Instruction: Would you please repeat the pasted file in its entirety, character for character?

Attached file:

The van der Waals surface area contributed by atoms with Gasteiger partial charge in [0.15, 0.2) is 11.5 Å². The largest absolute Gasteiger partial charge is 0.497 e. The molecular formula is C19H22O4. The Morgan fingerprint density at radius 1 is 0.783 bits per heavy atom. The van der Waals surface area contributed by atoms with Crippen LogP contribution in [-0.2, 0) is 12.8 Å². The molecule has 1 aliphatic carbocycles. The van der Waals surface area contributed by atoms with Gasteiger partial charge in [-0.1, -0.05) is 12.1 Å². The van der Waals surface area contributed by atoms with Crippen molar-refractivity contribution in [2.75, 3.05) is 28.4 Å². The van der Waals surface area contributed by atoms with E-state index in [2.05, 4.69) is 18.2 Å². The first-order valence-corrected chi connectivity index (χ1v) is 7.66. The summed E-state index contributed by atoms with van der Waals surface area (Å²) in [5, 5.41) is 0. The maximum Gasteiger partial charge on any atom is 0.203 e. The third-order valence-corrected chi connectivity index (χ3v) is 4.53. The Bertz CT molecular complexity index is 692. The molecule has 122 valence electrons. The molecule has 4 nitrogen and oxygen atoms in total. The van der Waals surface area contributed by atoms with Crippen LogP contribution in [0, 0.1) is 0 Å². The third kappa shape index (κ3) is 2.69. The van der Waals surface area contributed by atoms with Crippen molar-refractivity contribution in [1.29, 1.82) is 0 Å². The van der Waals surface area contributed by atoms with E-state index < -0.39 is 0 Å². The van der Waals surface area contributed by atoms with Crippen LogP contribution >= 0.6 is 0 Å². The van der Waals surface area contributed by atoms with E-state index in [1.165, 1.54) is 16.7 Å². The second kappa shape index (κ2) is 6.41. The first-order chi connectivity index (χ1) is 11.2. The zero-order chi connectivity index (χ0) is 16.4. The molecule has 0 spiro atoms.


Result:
The van der Waals surface area contributed by atoms with Gasteiger partial charge in [0.15, 0.2) is 11.5 Å². The largest absolute Gasteiger partial charge is 0.497 e. The molecular formula is C19H22O4. The Morgan fingerprint density at radius 1 is 0.783 bits per heavy atom. The van der Waals surface area contributed by atoms with Crippen LogP contribution in [-0.2, 0) is 12.8 Å². The molecule has 1 aliphatic carbocycles. The van der Waals surface area contributed by atoms with Gasteiger partial charge in [-0.1, -0.05) is 12.1 Å². The van der Waals surface area contributed by atoms with Crippen molar-refractivity contribution in [2.75, 3.05) is 28.4 Å². The van der Waals surface area contributed by atoms with E-state index in [2.05, 4.69) is 18.2 Å². The first-order valence-corrected chi connectivity index (χ1v) is 7.66. The summed E-state index contributed by atoms with van der Waals surface area (Å²) in [5, 5.41) is 0. The maximum Gasteiger partial charge on any atom is 0.203 e. The third-order valence-corrected chi connectivity index (χ3v) is 4.53. The Bertz CT molecular complexity index is 692. The molecule has 122 valence electrons. The molecule has 4 nitrogen and oxygen atoms in total. The van der Waals surface area contributed by atoms with Crippen LogP contribution in [0, 0.1) is 0 Å². The third kappa shape index (κ3) is 2.69. The van der Waals surface area contributed by atoms with Crippen molar-refractivity contribution in [1.29, 1.82) is 0 Å². The van der Waals surface area contributed by atoms with E-state index < -0.39 is 0 Å². The van der Waals surface area contributed by atoms with Crippen LogP contribution >= 0.6 is 0 Å². The van der Waals surface area contributed by atoms with E-state index in [1.165, 1.54) is 16.7 Å². The second kappa shape index (κ2) is 6.41. The first-order chi connectivity index (χ1) is 11.2. The zero-order chi connectivity index (χ0) is 16.4. The molecule has 0 spiro atoms.